On that Tuesday morning my oatmeal emerged from the oven perfectly golden and lovely, the top punctuated with bright red cranberries that had burst while it baked. I wanted Greg to see it before the surface was marred. Besides, what harm could come? My days of meals fit for an army were long over; the recipe for this gem had been adapted and scaled down to two hearty servings. And so I carried it to our little table.
Greg was puzzled when he took his south-facing seat, his bowl empty and a casserole staring back at him.
“It’s baked oatmeal,” I offered.
“What’s in it?” he asked with his eyes fixed solidly on the oatmeal.
This is a little dance we do when I make something that Greg doesn’t recognize. He acts suspicious as though I’m pulling something over on him. In turn, I fuel his paranoia with sarcastic retorts, “Well, I started with a cup of hemlock.”
“And then I added a handful of cranberries, some toasted walnuts, and a pinch of cinnamon.”
He scoffed then scooped some oatmeal from the dish and into his bowl marking his trail with a juicy cranberry that “jumped off” the spoon. It was a small scoop to start, but I already knew he’d be back for more. I filled my bowl and the usual morning chatter started. In short order, he was spooning the rest of his portion into his bowl, carefully scraping the spoon along the side to catch a few stubborn walnuts that were clinging there. As it turned out, Greg loves baked oatmeal, especially the recipe I finally arrived at below. More important, the dish, or rather the sharing of that dish, brought an intimacy to our little table that we hadn’t even noticed was missing.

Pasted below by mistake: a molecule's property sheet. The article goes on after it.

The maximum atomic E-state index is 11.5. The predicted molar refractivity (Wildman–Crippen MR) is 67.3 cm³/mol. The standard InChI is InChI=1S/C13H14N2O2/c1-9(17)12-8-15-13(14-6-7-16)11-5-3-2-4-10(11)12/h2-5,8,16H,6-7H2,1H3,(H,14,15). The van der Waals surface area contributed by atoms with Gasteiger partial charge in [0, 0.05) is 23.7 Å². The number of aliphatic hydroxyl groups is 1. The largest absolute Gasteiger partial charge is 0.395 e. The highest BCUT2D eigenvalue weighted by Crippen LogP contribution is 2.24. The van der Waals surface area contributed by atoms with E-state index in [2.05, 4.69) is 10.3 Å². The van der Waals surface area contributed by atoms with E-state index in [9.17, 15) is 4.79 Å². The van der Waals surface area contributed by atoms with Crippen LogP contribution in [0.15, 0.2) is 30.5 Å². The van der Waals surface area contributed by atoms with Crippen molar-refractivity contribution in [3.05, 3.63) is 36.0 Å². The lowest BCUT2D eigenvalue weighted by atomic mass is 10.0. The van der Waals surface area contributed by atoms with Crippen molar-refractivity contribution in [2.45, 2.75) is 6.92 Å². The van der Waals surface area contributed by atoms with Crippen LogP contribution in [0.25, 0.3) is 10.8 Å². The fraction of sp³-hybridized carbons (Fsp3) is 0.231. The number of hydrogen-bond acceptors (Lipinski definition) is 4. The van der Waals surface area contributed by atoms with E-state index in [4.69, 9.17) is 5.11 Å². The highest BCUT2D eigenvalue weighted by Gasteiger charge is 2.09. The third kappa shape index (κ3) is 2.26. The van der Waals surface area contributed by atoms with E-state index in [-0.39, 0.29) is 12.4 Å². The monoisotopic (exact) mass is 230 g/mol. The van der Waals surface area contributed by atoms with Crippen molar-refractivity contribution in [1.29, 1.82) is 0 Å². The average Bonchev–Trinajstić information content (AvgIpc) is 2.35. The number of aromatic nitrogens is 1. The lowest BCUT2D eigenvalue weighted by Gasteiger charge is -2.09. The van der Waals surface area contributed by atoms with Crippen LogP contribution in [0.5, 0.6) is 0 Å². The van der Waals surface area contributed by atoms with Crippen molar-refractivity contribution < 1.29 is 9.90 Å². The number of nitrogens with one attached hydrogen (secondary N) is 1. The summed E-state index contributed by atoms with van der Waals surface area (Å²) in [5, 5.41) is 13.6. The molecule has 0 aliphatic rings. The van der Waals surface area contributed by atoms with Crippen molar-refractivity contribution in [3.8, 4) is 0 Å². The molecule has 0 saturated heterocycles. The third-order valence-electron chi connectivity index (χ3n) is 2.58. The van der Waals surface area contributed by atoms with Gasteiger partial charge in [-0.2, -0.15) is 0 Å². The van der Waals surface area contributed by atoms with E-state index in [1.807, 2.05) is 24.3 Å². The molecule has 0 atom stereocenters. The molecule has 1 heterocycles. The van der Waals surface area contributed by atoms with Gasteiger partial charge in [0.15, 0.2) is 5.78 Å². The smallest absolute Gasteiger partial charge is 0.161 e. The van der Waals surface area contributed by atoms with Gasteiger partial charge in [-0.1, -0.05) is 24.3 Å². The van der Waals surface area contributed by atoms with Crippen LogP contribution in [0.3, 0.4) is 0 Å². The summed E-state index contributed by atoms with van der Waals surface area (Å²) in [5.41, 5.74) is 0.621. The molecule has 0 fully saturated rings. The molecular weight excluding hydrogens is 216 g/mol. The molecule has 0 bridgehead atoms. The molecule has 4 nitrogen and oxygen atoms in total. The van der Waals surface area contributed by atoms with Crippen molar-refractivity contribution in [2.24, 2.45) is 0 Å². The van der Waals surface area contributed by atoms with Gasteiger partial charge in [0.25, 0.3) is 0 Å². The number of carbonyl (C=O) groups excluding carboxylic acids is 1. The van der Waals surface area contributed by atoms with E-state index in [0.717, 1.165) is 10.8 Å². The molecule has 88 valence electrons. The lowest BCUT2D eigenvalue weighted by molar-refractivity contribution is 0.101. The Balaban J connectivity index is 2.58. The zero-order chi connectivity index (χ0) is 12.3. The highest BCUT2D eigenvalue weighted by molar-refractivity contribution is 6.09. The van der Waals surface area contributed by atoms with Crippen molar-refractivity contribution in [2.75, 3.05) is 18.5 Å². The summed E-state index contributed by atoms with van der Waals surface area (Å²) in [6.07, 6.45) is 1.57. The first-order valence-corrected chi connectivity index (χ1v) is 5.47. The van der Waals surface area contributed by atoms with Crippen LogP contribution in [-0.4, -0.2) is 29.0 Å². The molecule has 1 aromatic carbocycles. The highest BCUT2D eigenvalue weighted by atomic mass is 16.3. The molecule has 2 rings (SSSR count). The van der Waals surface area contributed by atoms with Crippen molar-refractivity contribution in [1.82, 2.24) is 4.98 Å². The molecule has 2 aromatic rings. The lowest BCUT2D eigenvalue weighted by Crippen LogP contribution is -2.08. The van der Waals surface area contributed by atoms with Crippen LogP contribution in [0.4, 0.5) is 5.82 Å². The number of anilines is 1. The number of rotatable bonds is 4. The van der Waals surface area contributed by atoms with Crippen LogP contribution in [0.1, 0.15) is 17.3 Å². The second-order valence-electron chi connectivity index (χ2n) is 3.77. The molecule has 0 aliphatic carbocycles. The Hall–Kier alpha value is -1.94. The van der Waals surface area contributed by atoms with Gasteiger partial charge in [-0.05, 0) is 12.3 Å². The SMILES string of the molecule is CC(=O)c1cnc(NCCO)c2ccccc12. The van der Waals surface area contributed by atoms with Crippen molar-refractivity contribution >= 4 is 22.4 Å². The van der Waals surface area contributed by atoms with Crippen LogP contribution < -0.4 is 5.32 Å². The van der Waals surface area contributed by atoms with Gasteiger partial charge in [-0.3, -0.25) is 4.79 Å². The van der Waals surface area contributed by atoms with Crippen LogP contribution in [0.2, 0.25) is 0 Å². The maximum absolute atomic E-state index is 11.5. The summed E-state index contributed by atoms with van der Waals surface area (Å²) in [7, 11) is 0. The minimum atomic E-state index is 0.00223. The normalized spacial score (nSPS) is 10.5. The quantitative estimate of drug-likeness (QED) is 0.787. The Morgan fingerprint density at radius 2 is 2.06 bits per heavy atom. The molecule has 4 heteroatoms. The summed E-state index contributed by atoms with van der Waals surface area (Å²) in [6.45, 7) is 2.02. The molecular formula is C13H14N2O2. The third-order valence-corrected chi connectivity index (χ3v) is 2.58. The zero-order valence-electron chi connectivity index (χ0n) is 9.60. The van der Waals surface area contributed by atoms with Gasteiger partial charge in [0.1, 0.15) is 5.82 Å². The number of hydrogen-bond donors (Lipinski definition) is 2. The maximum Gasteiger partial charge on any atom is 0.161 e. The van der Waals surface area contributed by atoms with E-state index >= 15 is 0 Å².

That night when I reached for our his and hers salad bowls, I remembered our baked oatmeal and pulled out a pretty white serving bowl instead—big enough for a salad meant to be shared at our little table.
Baked Oatmeal with Blueberries and Almonds
If you like to tinker with a recipe, this one is for you. Make it once using the ingredient ratios that follow so you have a baseline. Then let the tinkering begin: peaches and pecans, raisins and walnuts, dried cherries and fresh apple, cinnamon, cardamom, nutmeg. Go! Like your oatmeal on the dry side? Cut back on the milk. Or soup it up with an extra splash. Almond milk is our go-to milk around here. Whole milk and soy milk work too. If you enjoy your oatmeal on the creamy side, treat yourself to whole milk. Many baked oatmeal recipes include melted butter. The ones I tried were all delicious, but the flavor and texture differences didn’t warrant the added saturated fat and calories.
3/4 cup blueberries, fresh or frozen
1 cup of your favorite milk
1 teaspoon vanilla extract
2 tablespoons maple syrup
1/4 teaspoon cinnamon
1/4 teaspoon salt
3/4 cup rolled oats
1/4 teaspoon baking powder
1/4 cup almonds, toasted and coarsely chopped
- Preheat oven to 350°F.
- Sprinkle the blueberries over the bottom of a small (3-4 cup capacity) baking dish or non-stick loaf pan. (I reserve a few blueberries and sprinkle them over the top before it goes into the oven.)
- In a medium bowl whisk together the egg, milk, vanilla extract, maple syrup, cinnamon, and salt. Stir in the oats, baking powder, and almonds and pour the mixture over the blueberries. Use the spoon to evenly distribute the oats and nuts. If you have a few blueberries left, scatter them over the top.
- Bake for 25-30 minutes, until the top is golden and the blueberries are near bursting. Serve immediately.
Makes 2 hearty servings.